For a long time I was ambivalent about the ELKA Synthex. Strong, powerful and brilliant on the one hand, too brilliant (perhaps), too clean and maybe even too digital on the other.
So, it’s not surprising I went through quite a few Synthex – bought them, sold them, bought them, sold them – until, several months after selling the last one, I finally realized the special value of the instrument. My own soundfiles have since convinced me that this strange analog synthesizer is in a class of its very own.
My resulting search for that last-Synthex-after-my-final-Synthex took almost half a year (since we all know that if you really need something, you won’t be able to find it right away). I found my prize there, where ELKA originally had its production factory – in Ancona, Italy.
Ah, yes … Ancona … (and thanks to Enrico Cosimi for this information):
“The Elka factory was near Ancona; Mario Maggi lives in Rome and, for the preproduction of the synth, was driving Rome – Ancona / Ancona – Rome all the time …”
Update Nov. 2012: The Elka factory was in Zona Industriale Squartabue, Villa Musone, Recanati, which, to be exact, is southwest of Ancona. Thanks to Marcello for this detailled information.
Today I’m of the opinion that the Synthex is among the Top-10 analog polyphonic synthesizers ever made, and probably among the Top-5 analog poly-synths of all time. That sort of analog/digital sound I hated (and loved) for many years is marvellous to my ears today. (Interesting: sensitivity and taste of hearing can change radically within a couple of years.)
To be honest, you might be happier with a Roland Jupiter-8, Oberheim OB-X, Sequential Prophet-5 or Memorymoog, if you’re looking for an aggressive, vibrant analog poly-synth.
Still, that specifically clear, powerful and warm sound the Synthex emanates is unique, in a class of its own.
ELKA … who ..?
As everyone knows, ELKA never produced professional synthesizers until the Synthex. It was way back in the early 80s when the company recognized that they needed some flexibility in their production line. Organs, Hammond-substitutes and cheap electric pianos – their staples for many years – had gone out of fashion. Like CRUMAR (a few years later), ELKA established, in a bid for survival, a new production of synthesizers. This scheme didn’t really work out, and they had to close in 1988.
However, thanks to that marketing plan of the early 80s, the Synthex was on production. What luck!
Their 8-voice 16-DCO synthesizer was originally developed by Mario Maggi. That modest and skilled technician from Rome oversaw the production of many excellent instruments: the CRUMAR Bit One, the Bit 99 and … the ELKA Synthex.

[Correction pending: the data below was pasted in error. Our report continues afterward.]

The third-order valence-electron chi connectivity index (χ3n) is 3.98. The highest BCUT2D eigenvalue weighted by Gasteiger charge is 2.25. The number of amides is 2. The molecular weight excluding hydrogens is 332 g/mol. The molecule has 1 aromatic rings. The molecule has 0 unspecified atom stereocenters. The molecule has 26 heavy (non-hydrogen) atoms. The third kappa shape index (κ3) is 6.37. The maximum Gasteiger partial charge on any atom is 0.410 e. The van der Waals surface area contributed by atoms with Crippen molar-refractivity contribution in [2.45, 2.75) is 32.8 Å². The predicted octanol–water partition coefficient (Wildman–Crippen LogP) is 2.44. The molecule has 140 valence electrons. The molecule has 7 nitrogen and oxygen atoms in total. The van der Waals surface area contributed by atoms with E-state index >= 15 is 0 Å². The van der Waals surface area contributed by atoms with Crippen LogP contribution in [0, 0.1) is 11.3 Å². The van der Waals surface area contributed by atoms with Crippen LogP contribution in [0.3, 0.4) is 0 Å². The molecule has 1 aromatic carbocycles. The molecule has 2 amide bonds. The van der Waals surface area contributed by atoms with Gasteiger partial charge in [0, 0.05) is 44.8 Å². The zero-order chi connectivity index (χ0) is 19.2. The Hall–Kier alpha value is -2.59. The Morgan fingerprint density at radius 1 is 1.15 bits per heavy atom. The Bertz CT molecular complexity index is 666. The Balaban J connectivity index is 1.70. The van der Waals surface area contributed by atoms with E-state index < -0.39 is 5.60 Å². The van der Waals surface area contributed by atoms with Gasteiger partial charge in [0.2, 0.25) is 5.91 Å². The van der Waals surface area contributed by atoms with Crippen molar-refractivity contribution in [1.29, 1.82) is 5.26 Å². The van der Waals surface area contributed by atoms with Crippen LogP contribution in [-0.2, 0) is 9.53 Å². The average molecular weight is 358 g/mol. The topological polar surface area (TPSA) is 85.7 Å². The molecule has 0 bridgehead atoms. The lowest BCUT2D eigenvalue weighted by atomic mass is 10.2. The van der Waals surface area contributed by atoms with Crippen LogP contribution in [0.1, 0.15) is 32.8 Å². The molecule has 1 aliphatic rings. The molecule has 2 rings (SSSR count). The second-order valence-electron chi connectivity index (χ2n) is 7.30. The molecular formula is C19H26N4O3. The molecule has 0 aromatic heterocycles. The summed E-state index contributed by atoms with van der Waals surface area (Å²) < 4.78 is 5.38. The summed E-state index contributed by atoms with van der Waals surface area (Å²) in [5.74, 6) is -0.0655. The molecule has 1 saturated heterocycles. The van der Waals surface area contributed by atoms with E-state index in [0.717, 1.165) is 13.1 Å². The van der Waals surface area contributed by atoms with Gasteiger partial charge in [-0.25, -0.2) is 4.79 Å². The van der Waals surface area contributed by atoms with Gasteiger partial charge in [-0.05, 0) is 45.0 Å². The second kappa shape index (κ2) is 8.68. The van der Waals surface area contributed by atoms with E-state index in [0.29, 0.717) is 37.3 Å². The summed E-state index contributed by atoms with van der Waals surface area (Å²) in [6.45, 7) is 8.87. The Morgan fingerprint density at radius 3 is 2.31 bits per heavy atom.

Maggi had been developing and building one-of-a-kind synthesizers since the early 1970s: a quasi-Italian ARP 2600, or the Memory Controlled Synthesizer MCS-70, a massive monophonic synth with memories. The latter instrument, restored in 2020 (see this Youtube video), can be heard on the recommended LP „Automat“ from 1978. In that year, the glorious Sequential Prophet-5 came on the market and Maggi was immediately inspired to create his own poly-synthesizer.
Maggi completed the prototype of that 8-voice polyphonic analog synth, after 3 years of development, in 1981. But his project did not arouse any interest among Italian synthesizer manufacturers. Rejections from all sides. More or less by chance (joining a friend who was taking a broken instrument to service), he made one last attempt and showed the project to the organ manufacturer ELKA. That historical meeting took place under a good omen: One had what the other was looking for.
After a final revision, Maggi’s polyphonic synthesizer appeared as SYNTHEX at the Frankfurt Musikmesse in 1982. Exemplary of the positive responses, the British guitarist, keyboardist and sound designer Paul Wiffen praised the 8-voice Synthex for its then modern and particularly advanced features: stable oscillators, multi-mode filter, 4-track sequencer and chorus.
Wiffen, founder, together with Chris Huggett, of the Oxford Synthesizer Company at the end of 1981, and co-designer of the OSCar, was asked by ELKA to create the Synthex factory presets. Those excellent factory sounds – programmed in 1982! – would later write synth-pop history, especially due to the recordings of Jean-Michel Jarre. Wiffen:
„I needed to go earn some money, so became Elka’s Synthex demonstrator at the [ … ] Frankfurt [ … ]. Elka followed [ … ] with an offer to do all the factory presets, which I did in my flat on the Goldhawk Road that summer.“
(Paul Wiffen in: www.electricityclub.co.uk/synth-guru-interview)